Pregnancy outcome in the Psammomys obesus gerbil on low- and high-energy diets.
ABSTRACT Diabetes mellitus (DM) during pregnancy is associated with an increased risk for poor reproduction and a high rate of congenital malformations. The gerbil Psammomys obesus is a unique model for nutritionally induced Type 2 DM (T2DM) that enabled us to study the outcome of uncontrolled T2DM during pregnancy.
Female Psammomys on low-energy (LE) or high energy (HE) diet were studied. The blood glucose levels and weights of pregnant animals were determined. The offspring from the different groups were followed-up to weaning.
Most of the HE-diet animals were diabetic (77%). There were no differences in the pregnancy rates in animals on both diets (32.7% in HE vs. 38.3% in LE). Pregnancy of the HE-diet group was longer than the LE-diet group (26.7 vs. 26.1 days), and litter average was reduced (2.7 vs. 3.0). At birth, the offspring of the HE-diet dams weighed less (5.2 vs. 7.2 g) and had smaller crown rump length (4.0 vs. 4.6 cm) These offspring also presented a 1-3 days delay in neuro-developmental parameters (first turn over, hair appearance, eye-opening and response to noise). However, from the fourth week of life they became diabetic, and from the third week they weighed more than the LE offspring.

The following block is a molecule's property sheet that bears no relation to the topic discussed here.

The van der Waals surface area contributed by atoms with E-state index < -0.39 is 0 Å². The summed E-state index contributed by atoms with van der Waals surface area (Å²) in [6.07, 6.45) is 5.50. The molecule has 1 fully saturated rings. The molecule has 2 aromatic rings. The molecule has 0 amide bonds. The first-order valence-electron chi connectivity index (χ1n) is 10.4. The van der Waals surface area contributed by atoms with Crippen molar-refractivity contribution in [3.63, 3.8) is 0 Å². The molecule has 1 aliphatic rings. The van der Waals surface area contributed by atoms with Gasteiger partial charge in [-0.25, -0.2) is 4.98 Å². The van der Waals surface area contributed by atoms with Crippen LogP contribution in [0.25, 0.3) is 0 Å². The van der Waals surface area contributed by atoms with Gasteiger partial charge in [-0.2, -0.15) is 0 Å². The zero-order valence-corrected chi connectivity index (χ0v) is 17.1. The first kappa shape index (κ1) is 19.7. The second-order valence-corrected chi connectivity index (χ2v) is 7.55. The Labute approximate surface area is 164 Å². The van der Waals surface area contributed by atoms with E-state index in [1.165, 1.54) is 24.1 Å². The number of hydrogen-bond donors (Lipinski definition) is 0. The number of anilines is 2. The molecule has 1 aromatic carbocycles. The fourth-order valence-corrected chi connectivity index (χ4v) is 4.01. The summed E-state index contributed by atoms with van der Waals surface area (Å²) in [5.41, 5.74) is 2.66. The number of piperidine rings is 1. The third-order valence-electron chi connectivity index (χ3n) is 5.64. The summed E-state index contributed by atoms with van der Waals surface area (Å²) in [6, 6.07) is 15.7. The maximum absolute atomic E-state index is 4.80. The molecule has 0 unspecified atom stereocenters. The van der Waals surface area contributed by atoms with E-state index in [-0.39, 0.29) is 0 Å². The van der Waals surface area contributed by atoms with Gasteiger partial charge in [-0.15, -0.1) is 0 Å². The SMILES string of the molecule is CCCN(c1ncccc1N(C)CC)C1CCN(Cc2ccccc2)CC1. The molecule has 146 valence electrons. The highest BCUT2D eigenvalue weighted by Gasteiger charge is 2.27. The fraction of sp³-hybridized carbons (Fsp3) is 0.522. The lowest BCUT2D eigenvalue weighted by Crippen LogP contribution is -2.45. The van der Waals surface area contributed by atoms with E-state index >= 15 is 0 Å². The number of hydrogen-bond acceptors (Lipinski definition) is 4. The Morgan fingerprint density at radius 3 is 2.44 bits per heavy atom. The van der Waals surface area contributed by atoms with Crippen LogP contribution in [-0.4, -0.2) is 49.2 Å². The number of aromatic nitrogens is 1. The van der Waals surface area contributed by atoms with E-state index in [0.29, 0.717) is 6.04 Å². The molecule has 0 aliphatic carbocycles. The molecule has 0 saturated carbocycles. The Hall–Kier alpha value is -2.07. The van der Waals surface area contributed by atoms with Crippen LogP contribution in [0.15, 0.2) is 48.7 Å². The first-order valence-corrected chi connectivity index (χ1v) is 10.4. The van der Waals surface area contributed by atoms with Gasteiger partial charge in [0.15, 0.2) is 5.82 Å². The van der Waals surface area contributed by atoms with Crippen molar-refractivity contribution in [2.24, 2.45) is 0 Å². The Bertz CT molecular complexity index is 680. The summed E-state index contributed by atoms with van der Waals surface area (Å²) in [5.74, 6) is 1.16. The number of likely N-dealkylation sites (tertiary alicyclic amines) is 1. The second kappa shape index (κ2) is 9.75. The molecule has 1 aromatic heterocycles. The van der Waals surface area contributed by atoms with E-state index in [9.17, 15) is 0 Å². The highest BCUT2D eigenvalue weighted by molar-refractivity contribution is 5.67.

HE-diet caused diabetes, maternal complications and altered reproduction in Psammomys animals. The offspring of diabetic Psammomys presented birth weight and length changes as well as developmental delay.